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Here are three students’ answers to Essay Question 1 on the fall 2014 final examination. I provide them as examples of good answers written under exam conditions. But you should not assume that every statement in them is correct.
We worked through the same fact pattern in class. It appears as problem 4 on pages 1030-31 of the General Supplement.
Question (44 minutes)
Verdigris is President-for-Life of the Republic of Lividia. Although he has become increasingly unpopular, he intends to retain power for his “entire life” (as he puts it) “and may that life be comfortable and long!” He authorizes the Ministry of Public Tranquility to purchase $1 million worth of riot-control equipment, including shields, batons, tear-gas launchers, electroshock dart guns (Tasers), body armor, and body bags.
Amber Corporation, incorporated and headquartered in Lividia, handles most of the government’s major overseas purchases. When the government wants to acquire a particular item, Amber buys the item and then sells it to the government. The Ministry of Trade and Industry owns 45% of Amber’s shares; Thistle Corporation owns 30%; President Verdigris owns 15%; and his wife, Madame Celeste, owns 10%. Amber’s board of directors consists of the Minister of Trade and Industry, the Minister of Social Betterment, and Madame Celeste. The Ministry of Social Betterment owns 55% of Thistle. Amber normally has few assets outside Lividia.
After the Ministry of Public Tranquility decides what riot-control equipment it wants to acquire with its $1 million, Amber contracts to buy the equipment from Burgundy Corporation. Amber agrees to wire the purchase price to Burgundy’s bank in the State of Yellowstone within 30 days after Amber takes delivery of the equipment. As the Lividian government has long had a good record of paying its bills, Burgundy does not insist that Amber make a down payment or provide a letter of credit.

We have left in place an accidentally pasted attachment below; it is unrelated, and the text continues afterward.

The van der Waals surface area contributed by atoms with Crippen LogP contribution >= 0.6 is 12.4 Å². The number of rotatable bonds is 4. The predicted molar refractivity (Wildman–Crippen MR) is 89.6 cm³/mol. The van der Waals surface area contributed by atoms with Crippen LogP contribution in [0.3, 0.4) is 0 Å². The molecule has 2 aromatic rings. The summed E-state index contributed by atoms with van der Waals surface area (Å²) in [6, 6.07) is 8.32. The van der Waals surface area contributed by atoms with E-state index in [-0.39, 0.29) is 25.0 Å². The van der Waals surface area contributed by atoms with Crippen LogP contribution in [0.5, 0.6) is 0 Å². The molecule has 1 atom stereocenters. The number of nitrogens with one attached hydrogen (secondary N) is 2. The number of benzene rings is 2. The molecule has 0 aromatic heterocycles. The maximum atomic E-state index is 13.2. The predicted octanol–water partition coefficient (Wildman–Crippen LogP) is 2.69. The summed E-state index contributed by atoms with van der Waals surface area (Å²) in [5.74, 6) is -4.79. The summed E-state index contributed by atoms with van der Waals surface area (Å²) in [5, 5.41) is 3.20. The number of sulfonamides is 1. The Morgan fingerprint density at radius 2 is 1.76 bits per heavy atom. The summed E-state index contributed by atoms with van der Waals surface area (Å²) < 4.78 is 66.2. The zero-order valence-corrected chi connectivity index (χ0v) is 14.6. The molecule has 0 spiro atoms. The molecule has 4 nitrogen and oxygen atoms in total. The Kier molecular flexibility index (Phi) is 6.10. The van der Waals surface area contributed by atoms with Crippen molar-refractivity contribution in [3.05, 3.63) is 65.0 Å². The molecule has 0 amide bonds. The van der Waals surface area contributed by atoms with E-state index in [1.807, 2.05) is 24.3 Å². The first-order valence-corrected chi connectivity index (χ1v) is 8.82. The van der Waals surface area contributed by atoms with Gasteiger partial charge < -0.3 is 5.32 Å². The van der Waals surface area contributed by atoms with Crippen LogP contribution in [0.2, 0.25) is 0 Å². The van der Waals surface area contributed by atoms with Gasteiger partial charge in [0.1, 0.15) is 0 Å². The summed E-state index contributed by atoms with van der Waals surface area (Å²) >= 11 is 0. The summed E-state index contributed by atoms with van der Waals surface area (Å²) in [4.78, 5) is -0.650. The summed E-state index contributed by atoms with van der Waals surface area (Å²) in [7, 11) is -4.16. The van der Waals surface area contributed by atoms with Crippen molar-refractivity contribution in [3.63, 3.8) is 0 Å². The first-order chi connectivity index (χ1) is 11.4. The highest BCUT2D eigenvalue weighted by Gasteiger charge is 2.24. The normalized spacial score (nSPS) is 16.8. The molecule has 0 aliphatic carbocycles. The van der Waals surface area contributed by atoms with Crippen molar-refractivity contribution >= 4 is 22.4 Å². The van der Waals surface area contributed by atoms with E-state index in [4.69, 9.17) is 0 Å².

In keeping with the contract of sale, Burgundy has the equipment delivered to a customs warehouse in Lividia. The Lividian government inspects the equipment, claims to find 10 grams of marijuana in one of the body bags, and seizes the entire shipment for violation of its drug laws. Burgundy learns that the Lividian government does not intend to pay Amber or have Amber pay Burgundy.
Burgundy sues Amber and the Lividian government in federal district court in Yellowstone.
(a) Under the laws we have studied in this course, can Burgundy hold the Lividian government liable for the $1 million purchase price? Explain. [36 minutes]
(b) Would you answer any differently if the contract of sale specified that Yellowstone law would govern the contract? Explain. [8 minutes]
Statistics About This Question
76 (extra credit)
These are good answers. But do not assume that they are in all respects accurate.
Rank on entire exam
Points on part (a)
Rank on part (a)
Points on part (b)
Rank on part (b)